I'm probably the last blogger to say it, but hope everyone had a fabulous Diamond Jubilee weekend, however you celebrated and wherever you are in the world. One of my quiet highlights of the festivities was the flypast on the last day. I was actually working that day but my few colleagues and I who were in the office all climbed up to the fifth-storey roof terrace at 3.30 to see if we could spot the planes flying over on their way to Buckingham Palace. As it turns out, we were directly under the flight path so got to watch as the Dakota and two King Air aircraft flew over, followed by the Lancaster, Hurricane and Spitfires rumbling over, and then the Red Arrows whizzing over, letting out their coloured trails just after passing us. It was pretty special! Like our own private airshow.
Seeing (and hearing!) the Lancaster is always pretty special for me and makes me a bit emotional because my wonderful grandparents met when my grandfather was flying Lancasters in World War II.
|My grandfather with his fellow pilots in front of a Lancaster|
My grandmother enlisted in the WAAF and began as a Telephone Operator in Balloon Command, the unit responsible for controlling barrage balloons. She then trained as a Radio Telephone Operator and moved to Bomber Command, instructing the men up in the planes. Christened Edith, she was a Birmingham girl who trained herself to speak properly and earned the nickname Vicky, as she spoke as well as Queen Victoria.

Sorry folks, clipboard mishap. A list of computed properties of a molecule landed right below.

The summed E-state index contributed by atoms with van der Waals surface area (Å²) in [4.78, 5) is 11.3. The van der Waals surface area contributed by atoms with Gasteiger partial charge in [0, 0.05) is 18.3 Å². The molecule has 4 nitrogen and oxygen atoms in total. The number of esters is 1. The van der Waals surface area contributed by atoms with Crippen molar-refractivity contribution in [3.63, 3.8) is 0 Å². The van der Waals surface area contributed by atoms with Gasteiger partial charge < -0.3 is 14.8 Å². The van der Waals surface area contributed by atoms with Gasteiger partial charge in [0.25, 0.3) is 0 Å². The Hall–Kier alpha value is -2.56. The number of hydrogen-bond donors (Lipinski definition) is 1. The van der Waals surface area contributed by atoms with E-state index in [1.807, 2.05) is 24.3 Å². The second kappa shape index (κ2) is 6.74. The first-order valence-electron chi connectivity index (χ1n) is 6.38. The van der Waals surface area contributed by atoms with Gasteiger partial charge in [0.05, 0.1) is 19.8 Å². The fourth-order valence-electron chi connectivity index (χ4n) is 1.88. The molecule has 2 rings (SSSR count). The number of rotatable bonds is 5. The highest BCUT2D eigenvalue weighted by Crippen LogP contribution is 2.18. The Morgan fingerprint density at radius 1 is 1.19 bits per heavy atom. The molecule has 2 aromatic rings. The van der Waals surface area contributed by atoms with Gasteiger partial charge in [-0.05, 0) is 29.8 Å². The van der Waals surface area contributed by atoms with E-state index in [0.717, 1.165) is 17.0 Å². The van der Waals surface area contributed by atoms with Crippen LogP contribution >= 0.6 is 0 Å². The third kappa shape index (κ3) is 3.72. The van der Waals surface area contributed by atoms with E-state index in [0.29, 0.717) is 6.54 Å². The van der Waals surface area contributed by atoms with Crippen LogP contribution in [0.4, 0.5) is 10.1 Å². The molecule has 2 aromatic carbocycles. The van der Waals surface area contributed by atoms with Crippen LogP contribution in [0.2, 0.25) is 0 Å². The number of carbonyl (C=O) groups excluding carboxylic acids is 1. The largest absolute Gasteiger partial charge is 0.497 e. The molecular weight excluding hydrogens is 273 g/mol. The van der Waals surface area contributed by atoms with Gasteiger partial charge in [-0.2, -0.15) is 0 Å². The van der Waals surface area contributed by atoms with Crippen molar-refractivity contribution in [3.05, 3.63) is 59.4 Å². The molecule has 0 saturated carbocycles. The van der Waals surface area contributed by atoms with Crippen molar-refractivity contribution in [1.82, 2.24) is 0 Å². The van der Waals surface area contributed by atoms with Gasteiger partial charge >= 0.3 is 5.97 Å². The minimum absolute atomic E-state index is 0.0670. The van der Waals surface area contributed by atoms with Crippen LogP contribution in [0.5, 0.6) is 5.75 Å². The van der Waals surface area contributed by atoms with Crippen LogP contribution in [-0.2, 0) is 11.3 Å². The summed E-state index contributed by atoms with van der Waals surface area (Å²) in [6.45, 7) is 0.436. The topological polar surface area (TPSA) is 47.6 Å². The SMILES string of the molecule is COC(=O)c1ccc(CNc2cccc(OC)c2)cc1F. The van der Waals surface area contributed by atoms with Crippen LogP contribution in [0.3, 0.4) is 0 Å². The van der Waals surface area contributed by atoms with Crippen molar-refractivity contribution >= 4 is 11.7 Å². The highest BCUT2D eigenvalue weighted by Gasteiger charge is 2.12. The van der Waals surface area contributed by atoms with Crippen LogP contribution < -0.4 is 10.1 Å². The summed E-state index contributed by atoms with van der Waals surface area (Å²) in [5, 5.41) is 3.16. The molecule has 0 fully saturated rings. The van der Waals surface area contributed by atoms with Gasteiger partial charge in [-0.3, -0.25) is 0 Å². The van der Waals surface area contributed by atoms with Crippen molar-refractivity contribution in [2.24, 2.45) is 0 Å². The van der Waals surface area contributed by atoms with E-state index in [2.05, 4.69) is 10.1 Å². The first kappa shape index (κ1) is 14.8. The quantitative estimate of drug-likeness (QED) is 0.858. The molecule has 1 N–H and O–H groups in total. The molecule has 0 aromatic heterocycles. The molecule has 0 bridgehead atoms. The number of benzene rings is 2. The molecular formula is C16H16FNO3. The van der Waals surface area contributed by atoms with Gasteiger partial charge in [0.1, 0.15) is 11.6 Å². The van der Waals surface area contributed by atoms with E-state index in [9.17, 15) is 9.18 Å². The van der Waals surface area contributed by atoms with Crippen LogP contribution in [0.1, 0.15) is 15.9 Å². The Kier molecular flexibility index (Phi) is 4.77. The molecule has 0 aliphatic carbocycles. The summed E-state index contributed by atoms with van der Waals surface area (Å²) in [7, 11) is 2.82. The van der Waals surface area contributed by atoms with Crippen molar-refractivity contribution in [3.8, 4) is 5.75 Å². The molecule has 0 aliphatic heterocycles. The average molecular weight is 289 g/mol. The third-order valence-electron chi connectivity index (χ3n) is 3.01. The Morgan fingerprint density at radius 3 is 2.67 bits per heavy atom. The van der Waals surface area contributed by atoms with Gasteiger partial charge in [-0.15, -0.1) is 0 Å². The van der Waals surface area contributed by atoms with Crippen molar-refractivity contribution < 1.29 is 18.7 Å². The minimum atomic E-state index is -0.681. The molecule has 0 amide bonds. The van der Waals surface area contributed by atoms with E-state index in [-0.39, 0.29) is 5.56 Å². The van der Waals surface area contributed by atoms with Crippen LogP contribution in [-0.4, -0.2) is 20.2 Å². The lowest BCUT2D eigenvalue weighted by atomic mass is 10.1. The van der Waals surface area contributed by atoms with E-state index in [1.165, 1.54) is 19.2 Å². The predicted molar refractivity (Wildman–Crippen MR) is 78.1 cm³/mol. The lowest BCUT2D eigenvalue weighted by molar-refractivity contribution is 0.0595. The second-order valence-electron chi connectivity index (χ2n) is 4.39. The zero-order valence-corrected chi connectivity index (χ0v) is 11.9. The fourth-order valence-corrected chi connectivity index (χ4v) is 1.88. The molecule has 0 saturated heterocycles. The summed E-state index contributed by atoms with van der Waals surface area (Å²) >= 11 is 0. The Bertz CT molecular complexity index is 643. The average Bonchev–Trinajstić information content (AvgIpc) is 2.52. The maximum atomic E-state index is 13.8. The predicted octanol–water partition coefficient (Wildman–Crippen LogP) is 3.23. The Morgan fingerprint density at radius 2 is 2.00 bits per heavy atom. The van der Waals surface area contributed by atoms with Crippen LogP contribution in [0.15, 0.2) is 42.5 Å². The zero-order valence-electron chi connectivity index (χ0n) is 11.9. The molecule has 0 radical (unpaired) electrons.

|My beautiful grandmother after the war|
My grandfather, Ken, also enlisted when the war began. He began training as a pilot in Australia and then completed his training here in England. He was posted to Bomber Command in the RAF, based at Lichfield. He rose to the dignified position of Squadron Leader and bravely flew out on countless operations, from which thousands of men never returned.
|My handsome grandfather in uniform|
Apparently, the two met after my grandfather heard my grandmother's voice over the radio and, rather taken by it, sought her out when his plane was back on English soil. They began dating but had to keep their romance under wraps as there would have been trouble if they were found to be fraternising.
However, they stayed together and, once the war was over, they were married. The rest, as they say, is history, with children and grandchildren, and incredibly full and generous lives which still carry on today, into their nineties. I'm very blessed to be related to such a wonderful, beautiful pair, and to still have them in my life.
|The lovely couple|